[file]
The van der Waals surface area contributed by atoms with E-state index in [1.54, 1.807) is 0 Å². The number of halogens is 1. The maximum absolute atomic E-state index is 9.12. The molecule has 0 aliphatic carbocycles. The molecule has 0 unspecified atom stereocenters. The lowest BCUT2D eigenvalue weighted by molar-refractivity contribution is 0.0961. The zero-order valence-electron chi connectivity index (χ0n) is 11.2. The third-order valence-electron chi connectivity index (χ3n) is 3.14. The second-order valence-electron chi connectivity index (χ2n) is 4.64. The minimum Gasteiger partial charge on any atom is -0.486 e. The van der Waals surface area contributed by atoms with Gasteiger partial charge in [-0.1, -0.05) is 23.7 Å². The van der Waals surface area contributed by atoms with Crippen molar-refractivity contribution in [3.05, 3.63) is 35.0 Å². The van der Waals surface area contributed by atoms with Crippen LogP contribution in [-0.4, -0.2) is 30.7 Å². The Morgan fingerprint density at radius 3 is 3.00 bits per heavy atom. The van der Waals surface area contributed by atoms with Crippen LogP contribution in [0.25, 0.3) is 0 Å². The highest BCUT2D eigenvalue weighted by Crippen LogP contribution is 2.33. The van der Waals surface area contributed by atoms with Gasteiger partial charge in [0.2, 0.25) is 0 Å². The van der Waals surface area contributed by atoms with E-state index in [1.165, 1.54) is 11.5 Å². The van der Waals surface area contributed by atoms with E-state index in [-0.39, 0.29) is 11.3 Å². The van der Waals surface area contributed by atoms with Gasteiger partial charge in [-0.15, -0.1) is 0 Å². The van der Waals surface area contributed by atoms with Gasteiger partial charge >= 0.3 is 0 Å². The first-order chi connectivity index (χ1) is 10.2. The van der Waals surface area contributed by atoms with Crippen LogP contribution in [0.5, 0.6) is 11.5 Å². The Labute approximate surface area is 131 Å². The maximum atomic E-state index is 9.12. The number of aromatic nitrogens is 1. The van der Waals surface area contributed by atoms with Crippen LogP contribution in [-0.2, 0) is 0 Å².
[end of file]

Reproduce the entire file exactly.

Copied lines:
The van der Waals surface area contributed by atoms with E-state index in [1.54, 1.807) is 0 Å². The number of halogens is 1. The maximum absolute atomic E-state index is 9.12. The molecule has 0 aliphatic carbocycles. The molecule has 0 unspecified atom stereocenters. The lowest BCUT2D eigenvalue weighted by molar-refractivity contribution is 0.0961. The zero-order valence-electron chi connectivity index (χ0n) is 11.2. The third-order valence-electron chi connectivity index (χ3n) is 3.14. The second-order valence-electron chi connectivity index (χ2n) is 4.64. The minimum Gasteiger partial charge on any atom is -0.486 e. The van der Waals surface area contributed by atoms with Gasteiger partial charge in [-0.1, -0.05) is 23.7 Å². The van der Waals surface area contributed by atoms with Crippen molar-refractivity contribution in [3.05, 3.63) is 35.0 Å². The van der Waals surface area contributed by atoms with Crippen LogP contribution in [-0.4, -0.2) is 30.7 Å². The Morgan fingerprint density at radius 3 is 3.00 bits per heavy atom. The van der Waals surface area contributed by atoms with Crippen LogP contribution in [0.25, 0.3) is 0 Å². The highest BCUT2D eigenvalue weighted by Crippen LogP contribution is 2.33. The van der Waals surface area contributed by atoms with Gasteiger partial charge in [0.2, 0.25) is 0 Å². The van der Waals surface area contributed by atoms with E-state index in [1.165, 1.54) is 11.5 Å². The van der Waals surface area contributed by atoms with E-state index in [-0.39, 0.29) is 11.3 Å². The van der Waals surface area contributed by atoms with Gasteiger partial charge in [-0.15, -0.1) is 0 Å². The van der Waals surface area contributed by atoms with Gasteiger partial charge >= 0.3 is 0 Å². The first-order chi connectivity index (χ1) is 10.2. The van der Waals surface area contributed by atoms with Crippen LogP contribution in [0.5, 0.6) is 11.5 Å². The Labute approximate surface area is 131 Å². The maximum atomic E-state index is 9.12. The number of aromatic nitrogens is 1. The van der Waals surface area contributed by atoms with Crippen LogP contribution in [-0.2, 0) is 0 Å².